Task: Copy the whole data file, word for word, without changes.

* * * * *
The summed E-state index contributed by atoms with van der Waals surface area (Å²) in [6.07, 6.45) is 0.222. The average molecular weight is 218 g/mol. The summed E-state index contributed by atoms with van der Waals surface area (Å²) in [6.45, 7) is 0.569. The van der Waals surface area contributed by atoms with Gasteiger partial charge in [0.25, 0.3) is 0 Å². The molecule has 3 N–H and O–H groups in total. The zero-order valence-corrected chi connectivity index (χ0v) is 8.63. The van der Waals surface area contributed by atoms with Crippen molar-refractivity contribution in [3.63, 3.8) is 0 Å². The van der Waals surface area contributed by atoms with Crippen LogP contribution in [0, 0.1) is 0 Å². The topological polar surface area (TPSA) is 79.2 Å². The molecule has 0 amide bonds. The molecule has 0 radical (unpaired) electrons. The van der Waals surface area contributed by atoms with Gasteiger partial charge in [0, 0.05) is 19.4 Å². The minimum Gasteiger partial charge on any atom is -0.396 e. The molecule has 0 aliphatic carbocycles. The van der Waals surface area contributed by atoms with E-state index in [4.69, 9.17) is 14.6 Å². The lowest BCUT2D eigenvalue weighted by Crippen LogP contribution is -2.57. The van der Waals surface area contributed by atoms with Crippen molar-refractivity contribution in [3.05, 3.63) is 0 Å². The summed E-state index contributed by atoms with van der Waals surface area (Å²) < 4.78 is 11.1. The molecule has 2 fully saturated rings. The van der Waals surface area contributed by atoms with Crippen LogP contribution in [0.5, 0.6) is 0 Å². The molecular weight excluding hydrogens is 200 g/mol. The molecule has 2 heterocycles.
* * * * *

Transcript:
The summed E-state index contributed by atoms with van der Waals surface area (Å²) in [6.07, 6.45) is 0.222. The average molecular weight is 218 g/mol. The summed E-state index contributed by atoms with van der Waals surface area (Å²) in [6.45, 7) is 0.569. The van der Waals surface area contributed by atoms with Gasteiger partial charge in [0.25, 0.3) is 0 Å². The molecule has 3 N–H and O–H groups in total. The zero-order valence-corrected chi connectivity index (χ0v) is 8.63. The van der Waals surface area contributed by atoms with Crippen molar-refractivity contribution in [3.63, 3.8) is 0 Å². The van der Waals surface area contributed by atoms with Crippen LogP contribution in [0, 0.1) is 0 Å². The topological polar surface area (TPSA) is 79.2 Å². The molecule has 0 amide bonds. The molecule has 0 radical (unpaired) electrons. The van der Waals surface area contributed by atoms with Gasteiger partial charge in [0, 0.05) is 19.4 Å². The minimum Gasteiger partial charge on any atom is -0.396 e. The molecule has 0 aliphatic carbocycles. The van der Waals surface area contributed by atoms with E-state index in [4.69, 9.17) is 14.6 Å². The lowest BCUT2D eigenvalue weighted by Crippen LogP contribution is -2.57. The van der Waals surface area contributed by atoms with Crippen molar-refractivity contribution in [3.05, 3.63) is 0 Å². The summed E-state index contributed by atoms with van der Waals surface area (Å²) < 4.78 is 11.1. The molecule has 2 fully saturated rings. The van der Waals surface area contributed by atoms with Crippen LogP contribution in [0.5, 0.6) is 0 Å². The molecular weight excluding hydrogens is 200 g/mol. The molecule has 2 heterocycles.